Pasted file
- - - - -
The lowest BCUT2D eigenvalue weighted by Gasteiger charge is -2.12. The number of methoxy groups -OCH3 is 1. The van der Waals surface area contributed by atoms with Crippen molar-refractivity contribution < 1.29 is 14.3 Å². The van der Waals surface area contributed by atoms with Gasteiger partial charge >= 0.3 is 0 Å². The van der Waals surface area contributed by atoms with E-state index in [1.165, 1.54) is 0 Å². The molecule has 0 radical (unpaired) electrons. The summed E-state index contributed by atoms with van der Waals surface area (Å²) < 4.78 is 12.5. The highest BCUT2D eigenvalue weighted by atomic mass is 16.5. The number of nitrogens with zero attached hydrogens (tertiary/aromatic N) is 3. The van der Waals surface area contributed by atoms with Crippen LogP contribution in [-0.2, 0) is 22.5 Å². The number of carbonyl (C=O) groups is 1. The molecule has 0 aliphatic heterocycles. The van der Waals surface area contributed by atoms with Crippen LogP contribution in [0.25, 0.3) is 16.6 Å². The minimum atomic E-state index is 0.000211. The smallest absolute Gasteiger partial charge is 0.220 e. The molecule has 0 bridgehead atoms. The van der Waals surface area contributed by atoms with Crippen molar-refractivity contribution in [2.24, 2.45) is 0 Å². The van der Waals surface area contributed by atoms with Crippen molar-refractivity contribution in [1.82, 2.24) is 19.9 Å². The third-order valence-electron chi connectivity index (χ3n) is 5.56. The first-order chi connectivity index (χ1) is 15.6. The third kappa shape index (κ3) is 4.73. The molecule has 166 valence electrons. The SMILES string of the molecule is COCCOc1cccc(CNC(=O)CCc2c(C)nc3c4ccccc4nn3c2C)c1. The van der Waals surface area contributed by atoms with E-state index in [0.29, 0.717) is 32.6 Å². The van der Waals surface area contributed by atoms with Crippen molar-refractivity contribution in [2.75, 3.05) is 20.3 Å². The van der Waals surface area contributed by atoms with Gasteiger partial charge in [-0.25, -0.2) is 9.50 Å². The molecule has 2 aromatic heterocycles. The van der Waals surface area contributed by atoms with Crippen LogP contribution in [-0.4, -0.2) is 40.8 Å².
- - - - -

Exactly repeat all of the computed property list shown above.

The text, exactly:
The lowest BCUT2D eigenvalue weighted by Gasteiger charge is -2.12. The number of methoxy groups -OCH3 is 1. The van der Waals surface area contributed by atoms with Crippen molar-refractivity contribution < 1.29 is 14.3 Å². The van der Waals surface area contributed by atoms with Gasteiger partial charge >= 0.3 is 0 Å². The van der Waals surface area contributed by atoms with E-state index in [1.165, 1.54) is 0 Å². The molecule has 0 radical (unpaired) electrons. The summed E-state index contributed by atoms with van der Waals surface area (Å²) < 4.78 is 12.5. The highest BCUT2D eigenvalue weighted by atomic mass is 16.5. The number of nitrogens with zero attached hydrogens (tertiary/aromatic N) is 3. The van der Waals surface area contributed by atoms with Crippen LogP contribution in [-0.2, 0) is 22.5 Å². The number of carbonyl (C=O) groups is 1. The molecule has 0 aliphatic heterocycles. The van der Waals surface area contributed by atoms with Crippen LogP contribution in [0.25, 0.3) is 16.6 Å². The minimum atomic E-state index is 0.000211. The smallest absolute Gasteiger partial charge is 0.220 e. The molecule has 0 bridgehead atoms. The van der Waals surface area contributed by atoms with Crippen molar-refractivity contribution in [2.24, 2.45) is 0 Å². The van der Waals surface area contributed by atoms with Crippen molar-refractivity contribution in [1.82, 2.24) is 19.9 Å². The third-order valence-electron chi connectivity index (χ3n) is 5.56. The first-order chi connectivity index (χ1) is 15.6. The third kappa shape index (κ3) is 4.73. The molecule has 166 valence electrons. The SMILES string of the molecule is COCCOc1cccc(CNC(=O)CCc2c(C)nc3c4ccccc4nn3c2C)c1. The van der Waals surface area contributed by atoms with E-state index in [0.29, 0.717) is 32.6 Å². The van der Waals surface area contributed by atoms with Crippen molar-refractivity contribution in [2.75, 3.05) is 20.3 Å². The van der Waals surface area contributed by atoms with Gasteiger partial charge in [-0.25, -0.2) is 9.50 Å². The molecule has 2 aromatic heterocycles. The van der Waals surface area contributed by atoms with Crippen LogP contribution in [-0.4, -0.2) is 40.8 Å².